Specifically, the following are the responsibilities and roles in a PEO arrangement:
Many business owners may be unaware of the many benefit and human resource solutions are available to them with a PEO, uniquely positioned to assist them through and after the COVID-19 pandemic. By utilizing a PEO, your company can allocate more time and resources to core competencies. Studies performed by the National Association of Professional Employer Organizations (NAPEO) have revealed that:
Reduction of Turnover Rate
Average Savings on HR Administration Costs
Growth for Small Businesses
In addition to these benefits, there are other ways a PEO impacts the small to mid-size business owner:
Time Savings — One of the chief benefits of a PEO is providing clients the ability to delegate non-revenue generating activities to a trusted third party. By handling many time-consuming administrative chores, such as recruitment, employee onboarding, training, handbook development and maintenance, creation and enforcement of HR policies and more, a PEO can reduce the administrative workload and free up resources to be focused on tasks that improve company revenue, growth, and productivity.
Cost Savings — Since most successful PEOs are well established and utilize best practices and cutting edge technology, clients can often save money by using PEOs instead of their own in-house staff for HR and benefit administration.
Risk Protection — Because PEOs have experts in the field of HR and benefit administration, their clients are better protected against risk. Through a utilization of their services, companies are less likely to make expensive administrative mistakes, avoiding the associated infractions and potentially costly fines. Additionally, because the PEO is an employer of record, it takes on employer-related legal liability in these areas.
Maintaining Compliance — Especially during a crisis like the one we’ve experienced over the past year, the last thing most business owners need to be worried about is whether their business is compliant with the most recent federal, state and local business labor laws. Of course, failure to comply can result in costly fines and penalties.
Resources — Small and mid-size businesses can access resources they might not otherwise have access to or be able to afford, like employee training programs, onboarding programs and recruiting services. Additionally, the PEO has a variety of skilled and experienced experts trained in areas that many smaller businesses may not be able to hire on their own due to budgetary limitations.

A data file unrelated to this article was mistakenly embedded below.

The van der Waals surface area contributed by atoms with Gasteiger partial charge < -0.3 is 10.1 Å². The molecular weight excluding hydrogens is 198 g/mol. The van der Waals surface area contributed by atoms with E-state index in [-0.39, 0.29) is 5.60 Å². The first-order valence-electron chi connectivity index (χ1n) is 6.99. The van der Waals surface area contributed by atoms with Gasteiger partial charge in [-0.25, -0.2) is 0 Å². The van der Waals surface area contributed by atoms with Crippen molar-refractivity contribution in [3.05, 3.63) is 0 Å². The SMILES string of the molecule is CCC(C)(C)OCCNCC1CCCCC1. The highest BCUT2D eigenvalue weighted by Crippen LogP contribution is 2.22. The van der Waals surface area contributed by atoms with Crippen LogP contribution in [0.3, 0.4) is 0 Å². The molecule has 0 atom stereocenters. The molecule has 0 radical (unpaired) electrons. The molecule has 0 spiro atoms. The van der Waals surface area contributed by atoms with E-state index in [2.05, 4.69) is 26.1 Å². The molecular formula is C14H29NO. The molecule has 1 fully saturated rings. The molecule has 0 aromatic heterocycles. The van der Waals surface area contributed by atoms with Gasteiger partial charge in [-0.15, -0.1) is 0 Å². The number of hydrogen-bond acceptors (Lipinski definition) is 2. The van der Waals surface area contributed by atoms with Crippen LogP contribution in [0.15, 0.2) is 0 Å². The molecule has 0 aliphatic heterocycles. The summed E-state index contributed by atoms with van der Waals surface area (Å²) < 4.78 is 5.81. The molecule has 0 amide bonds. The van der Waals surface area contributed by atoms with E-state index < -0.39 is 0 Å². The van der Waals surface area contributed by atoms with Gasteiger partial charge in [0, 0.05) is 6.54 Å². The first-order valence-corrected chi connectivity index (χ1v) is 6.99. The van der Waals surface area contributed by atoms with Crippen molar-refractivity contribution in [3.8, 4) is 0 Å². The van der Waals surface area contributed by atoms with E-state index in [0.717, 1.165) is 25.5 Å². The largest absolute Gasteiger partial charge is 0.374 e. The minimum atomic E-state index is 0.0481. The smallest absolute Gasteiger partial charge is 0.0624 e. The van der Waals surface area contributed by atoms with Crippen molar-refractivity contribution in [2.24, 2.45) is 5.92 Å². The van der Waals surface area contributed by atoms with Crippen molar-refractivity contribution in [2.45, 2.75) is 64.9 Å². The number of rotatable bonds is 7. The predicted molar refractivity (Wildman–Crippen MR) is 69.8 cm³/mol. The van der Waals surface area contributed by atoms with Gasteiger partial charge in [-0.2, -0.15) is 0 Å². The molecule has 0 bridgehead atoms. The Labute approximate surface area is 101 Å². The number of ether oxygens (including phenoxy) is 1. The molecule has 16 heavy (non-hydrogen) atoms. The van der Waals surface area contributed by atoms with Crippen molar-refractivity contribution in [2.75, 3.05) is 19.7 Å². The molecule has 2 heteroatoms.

The number of available PEOs on the market continues to increase each year. Determining which vendor is right for each of your clients will require knowledge of both your client’s needs and the capabilities and limitations of each vendor. While your My Benefit Advisor Account Executive can assist you with this process, here are a few points to consider.
Although any company can use a PEO to help outsource HR, finance and legal administrative responsibilities, small and medium-sized businesses stand to benefit most from working with a PEO. In general, the ideal PEO candidate would be a group with 100 employees or less, with a high concentration of white collar, highly compensated employees. Viable industries include start-ups, technology, healthcare, accounting, engineering, architecture, non-profits and advertising/marketing. Additionally, if your company has experience with any of the following, you can most likely make a compelling case for proposing a PEO:
As a general guide, here are a few questions to help you determine if a PEO might be a viable solution for your business:
MBA’ S P E O PARTNER:
My Benefit Advisor has researched leading PEO models and has worked with many in the region. However, we have found one to stand out among others in terms of consistency, professionalism and pricing…Abel HR. Through our experience working with them, MBA staff has come to appreciate that Abel has the expertise to manage your human resources administration, payroll, payroll taxes, workers’ compensation insurance and employee benefits because it’s their only business. Your company eliminates the risk of costly errors, fines and penalties because they assume responsibility for all compliance issues. Take a look at a few Abel HR highlights:
Abel HR is a Certified Professional Employer Organization, meaning that they have met rigorous background, financial and reporting requirements set by the IRS. Certification ensures financial protections and tax benefits to clients of a certified PEO that clients of non-certified PEOs do not necessarily have.
Additionally, Abel HR works behind the scenes to lower costs, maximize employee benefits and ensure that your company complies with all regulations. Abel HR’s value proposition focuses on the “people side” of your business. They free up your time so you can focus on growing your business.
Our Advisors offer in-depth analysis and are ready to help you successfully navigate employee benefits and health insurance.